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  1. Vol. 52 No. 3, p. 1385-1392
     
    Received: Aug 9, 2011
    Published: May, 2012


    * Corresponding author(s): wck38@cornell.edu
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doi:10.2135/cropsci2011.08.0416

Creeping Bentgrass Putting Green Mehlich-3 Soil Test Phosphorus Requirements

  1. William C. Kreuser *a,
  2. Paulo H. Pagliarib and
  3. Douglas J. Soldatb
  1. a Department of Horticulture, Cornell University, Ithaca, NY 14853
    b Department of Soil Science, University of Wisconsin-Madison, Madison, WI 53706

Abstract

The Mehlich-3 soil test is extensively used to determine available soil P; however, calibration studies for sand greens are lacking. The purpose of this field study was to evaluate turfgrass response to different soil test P (STP) levels and application of trinexapac-ethyl (TE) (0.1 kg a.i. ha−1 every 200 growing degree days). A creeping bentgrass (Agrostis stolonifera L. ‘Penn A4’) putting green was constructed at the O.J. Noer Turfgrass Research and Education Facility in Madison, WI, using 30 cm of calcareous sand overlaying pea gravel. A factorial of four STP levels, 0 to 95 mg P kg−1, was established with monopotassium phosphate (MKP) with or without TE was arranged in a randomized complete block design with four replicates. Mehlich-3 STP level, clipping yield, tissue P content, and visual turfgrass quality were quantified monthly for two growing seasons. Nonlinear regression analysis was used to calculate STP and tissue P content critical points. Although a wide range of initial STP was established, STP levels in all treatments declined substantially during the two season study, eventually stabilizing to approximately 3 to 5 mg P kg−1. Turfgrass quality was the most sensitive to both STP and tissue P content and provided clear critical values with linear plateau regression. The Mehlich-3 STP and tissue P content critical points for visual turfgrass quality ranged from 6 to 11 mg kg−1 and 1.5 to 4.4 g kg−1, respectively. While TE sometimes statistically altered the STP critical point, the difference was not substantial enough to suggest different STP recommendations for turf maintained with or without TE.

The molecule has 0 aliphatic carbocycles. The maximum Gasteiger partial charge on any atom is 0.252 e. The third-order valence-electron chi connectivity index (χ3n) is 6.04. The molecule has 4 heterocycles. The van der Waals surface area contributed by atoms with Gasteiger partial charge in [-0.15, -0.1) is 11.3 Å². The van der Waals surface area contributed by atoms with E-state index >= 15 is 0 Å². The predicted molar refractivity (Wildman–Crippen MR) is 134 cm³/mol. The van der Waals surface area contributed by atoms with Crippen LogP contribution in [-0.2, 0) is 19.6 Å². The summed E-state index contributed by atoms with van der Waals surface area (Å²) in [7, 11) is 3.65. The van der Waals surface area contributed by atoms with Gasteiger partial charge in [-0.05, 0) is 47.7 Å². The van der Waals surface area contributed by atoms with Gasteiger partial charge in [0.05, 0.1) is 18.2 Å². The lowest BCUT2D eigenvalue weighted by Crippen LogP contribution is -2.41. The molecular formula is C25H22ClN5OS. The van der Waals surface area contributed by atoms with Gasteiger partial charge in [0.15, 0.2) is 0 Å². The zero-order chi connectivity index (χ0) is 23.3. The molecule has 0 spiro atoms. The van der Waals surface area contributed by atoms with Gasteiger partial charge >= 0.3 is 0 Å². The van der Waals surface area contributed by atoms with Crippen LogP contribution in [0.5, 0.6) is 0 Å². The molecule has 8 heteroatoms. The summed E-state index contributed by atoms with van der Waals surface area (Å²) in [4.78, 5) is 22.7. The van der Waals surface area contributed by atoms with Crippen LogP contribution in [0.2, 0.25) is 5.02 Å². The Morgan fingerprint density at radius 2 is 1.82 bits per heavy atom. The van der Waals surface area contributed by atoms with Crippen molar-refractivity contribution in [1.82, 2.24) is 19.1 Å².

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Copyright © 2012. Copyright © by the Crop Science Society of America, Inc.